CPC Plant Profile: Harrington's Beardtongue
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Plant Profile

Harrington's Beardtongue (Penstemon harringtonii)

  • Global Rank: G3 - Vulnerable
  • Legal Status: N/A
  • Family: Plantaginaceae
  • State: CO
  • Nature Serve ID: 142762
  • Date Inducted in National Collection:

Penstemon harringtonii, or Harrington's beardtongue, is a narrowly endemic perennial herb and a member of the Figwort Family. It is 30-70 cm tall; the flowers are large, purple to blue and disposed in loose spikes on the upper half of the stems, blooming in June. This plant is easily recognized by two exserted stamens. The leaves are thick, rounded, elongate, and bluish gray, and arranged opposite each other along the stem. The largest leaves are located in a basal rosette at the base of the plant (Buckner and Bunin 1992; Spackman 1997; Lyon 2001; Von Bargen 1997). William Penland of Colorado College, a Penstemon specialist, first discovered and described this species in 1952. Penstemon harringtonii was named for his colleague, Professor H.D. Harrington of Colorado State University (Panjabi and Anderson 2006). P. harringtonii is not listed as an endangered or threatened species under the Federal Endangered Species Act, although it was under review for potential listing by the U.S. Fish and Wildlife Service prior to 1996 when the Category 2 and 3 statuses were dissolved. P. harringtonii is designated as a sensitive species by both the U.S. Forest Service and the U.S. Bureau of Land Management (USFWS and BLM).

Participating Institutions
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  • 09/23/2020
  • Demographic Research

The Denver Botanic Gardens conducted a demographic study on P. harringtonii Penland, examining the demographic trends of two populations of P. harringtonii as well as potential factors that may lead to fluctuations in the numbers of this rare endemic.

Nature Serve Biotics
  • 05/02/2017

Colorado endemic with 73 occurrences in an area of high development pressures.

Akiko Okawado
  • 01/01/2010

Threats include: - Residential and agricultural development - Off-road vehicle use - Invasive species - Overgrazing by domestic and wild ungulates - Oil and gas development - Climate change (Panjabi and Anderson 2006)

Akiko Okawado
  • 01/01/2010

Known from 74 occurrences in northwestern Colorado. A total of 40,000-43,000 individuals are estimated within less than 10,000 acres of occupied habitat (CNHP 2006; Panjabi and Anderson 2006).

Akiko Okawado
  • 01/01/2010

The Denver Botanic Gardens conducted a demographic study on P. harringtonii Penland, examining the demographic trends of two populations of P. harringtonii as well as potential factors that may lead to fluctuations in the numbers of this rare endemic.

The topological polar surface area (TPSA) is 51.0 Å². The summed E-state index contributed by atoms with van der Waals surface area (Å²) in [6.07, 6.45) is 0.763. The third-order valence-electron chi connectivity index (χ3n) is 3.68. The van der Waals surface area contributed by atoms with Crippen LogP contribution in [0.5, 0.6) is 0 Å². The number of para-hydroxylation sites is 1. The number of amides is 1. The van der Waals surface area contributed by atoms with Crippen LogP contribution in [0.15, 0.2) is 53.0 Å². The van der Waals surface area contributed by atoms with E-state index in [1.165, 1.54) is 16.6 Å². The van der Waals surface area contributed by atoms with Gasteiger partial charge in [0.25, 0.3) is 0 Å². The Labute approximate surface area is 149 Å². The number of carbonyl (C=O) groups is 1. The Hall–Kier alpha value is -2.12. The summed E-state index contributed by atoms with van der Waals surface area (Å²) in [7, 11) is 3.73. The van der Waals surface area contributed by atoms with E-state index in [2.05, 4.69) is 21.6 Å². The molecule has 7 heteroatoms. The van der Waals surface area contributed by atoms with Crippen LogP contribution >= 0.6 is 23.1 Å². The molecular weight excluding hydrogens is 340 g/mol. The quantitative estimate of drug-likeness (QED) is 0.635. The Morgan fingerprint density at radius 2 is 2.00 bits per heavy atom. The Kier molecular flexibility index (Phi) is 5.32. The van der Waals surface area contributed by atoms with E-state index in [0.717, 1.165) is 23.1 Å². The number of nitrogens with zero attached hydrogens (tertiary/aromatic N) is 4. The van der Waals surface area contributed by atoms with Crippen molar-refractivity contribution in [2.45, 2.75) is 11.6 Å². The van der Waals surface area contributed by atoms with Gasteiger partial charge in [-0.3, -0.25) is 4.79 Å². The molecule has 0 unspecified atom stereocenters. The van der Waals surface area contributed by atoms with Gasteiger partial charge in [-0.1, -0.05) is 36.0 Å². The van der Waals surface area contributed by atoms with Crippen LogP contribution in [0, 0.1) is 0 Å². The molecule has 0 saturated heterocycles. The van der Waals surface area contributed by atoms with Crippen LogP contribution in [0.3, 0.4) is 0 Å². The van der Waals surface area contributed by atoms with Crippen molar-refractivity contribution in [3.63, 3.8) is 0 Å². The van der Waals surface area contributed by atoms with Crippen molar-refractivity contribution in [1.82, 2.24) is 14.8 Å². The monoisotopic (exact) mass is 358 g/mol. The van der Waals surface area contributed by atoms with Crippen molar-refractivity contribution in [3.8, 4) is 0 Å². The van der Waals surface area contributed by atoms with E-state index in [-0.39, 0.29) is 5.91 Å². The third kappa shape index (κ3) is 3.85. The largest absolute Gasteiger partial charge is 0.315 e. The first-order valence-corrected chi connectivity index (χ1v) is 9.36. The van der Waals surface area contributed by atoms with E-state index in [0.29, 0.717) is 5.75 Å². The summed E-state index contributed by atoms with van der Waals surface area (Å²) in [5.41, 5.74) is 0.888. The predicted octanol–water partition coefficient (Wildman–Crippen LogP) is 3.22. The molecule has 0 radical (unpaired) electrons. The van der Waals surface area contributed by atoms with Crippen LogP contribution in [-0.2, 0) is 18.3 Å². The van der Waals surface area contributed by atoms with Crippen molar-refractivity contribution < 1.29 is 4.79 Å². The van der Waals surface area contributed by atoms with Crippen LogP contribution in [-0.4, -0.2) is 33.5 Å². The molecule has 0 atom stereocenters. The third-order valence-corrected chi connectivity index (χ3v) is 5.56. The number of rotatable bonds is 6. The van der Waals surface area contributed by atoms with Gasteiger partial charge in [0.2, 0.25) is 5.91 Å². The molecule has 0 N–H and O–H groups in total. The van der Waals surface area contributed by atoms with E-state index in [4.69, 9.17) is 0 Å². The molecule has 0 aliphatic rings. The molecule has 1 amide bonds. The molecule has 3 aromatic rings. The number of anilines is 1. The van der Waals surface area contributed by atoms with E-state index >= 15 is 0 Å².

Akiko Okawado
  • 01/01/2010

No formal plan for this species has been drafted.

Akiko Okawado
  • 01/01/2010

- Species inventory (abundance and distribution) - Habitat monitoring - Understanding all aspects of the species' ecology and biology - Understanding the response of P. harringtonii to disturbance and its rates of reproduction and establishment and the effect of environmental variation. - Restoration methods of habitat or individuals of P. harringtonii.

Akiko Okawado
  • 01/01/2010

Seed collection and storage.


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Taxon Penstemon harringtonii
Authority Penl.
Family Plantaginaceae
CPC Number 3240
ITIS 504214
Common Names Harrington Beardtongue
Associated Scientific Names Penstemon harringtonii
Distribution Colorado endemic, found in Grand, Eagle, Routt, Garfield, Pitkin, and Summit Counties (Spackman 1997).
State Rank
State State Rank
Colorado S3

Open sagebrush communities of North-Central Colorado, frequently under the sagebrush canopy or, less commonly, pinyon-juniper communities. Soils are typically rocky loams and rocky clay roams derived from coarse calcareous parent materials (Spackman 1997). Elev. 6,400-9,400 ft. (Panjabi and Anderson 2006).This species is often associated with Pascopyrum smithii (Rydb.) A. Love, Achnatherum hymenoides (Roemer & J.A. Schultes) Barkworth, Castilleja flava S. Wats., Phlox hoodii Richards., Astragalus cicer (L.), Comandra umbellata (L.) Nutt, and Artemisia tridentata Nutt. ssp. vaseyana (Rydb.) Beetle (Buckner 1992 and Denver Botanic Gardens 2007).

Ecological Relationships

Grazing by wild or domestic ungulates and browsing by other herbivores may have a positive effect on populations by maintaining a level of disturbance that reduces cover adn competition for P. harringtonii (Denver Botanic Gardens 2007). Nielson (1998) conducted pollination studies of P. harringtonii in 1993 and 1994 and observed 34 species of insects visiting the flowers of P. harringtonii. Important pollinators include bees of the Megacchilidae family (e.g., Osmia ssp.) and wasps of the Masaridae family (Pseudomasaris vespoides). Nielson (1998) suggests that one or more species in the genus Osmia may be very important pollinators for P. harringtonii and may have a mutualistic relationship with the penstemon.

Common Name Name in Text Association Type Source InteractionID
Leaf-cutting bees Osmia Confirmed Pollinator Link
Lead Institution State Reintroduction Type Year of First Outplanting

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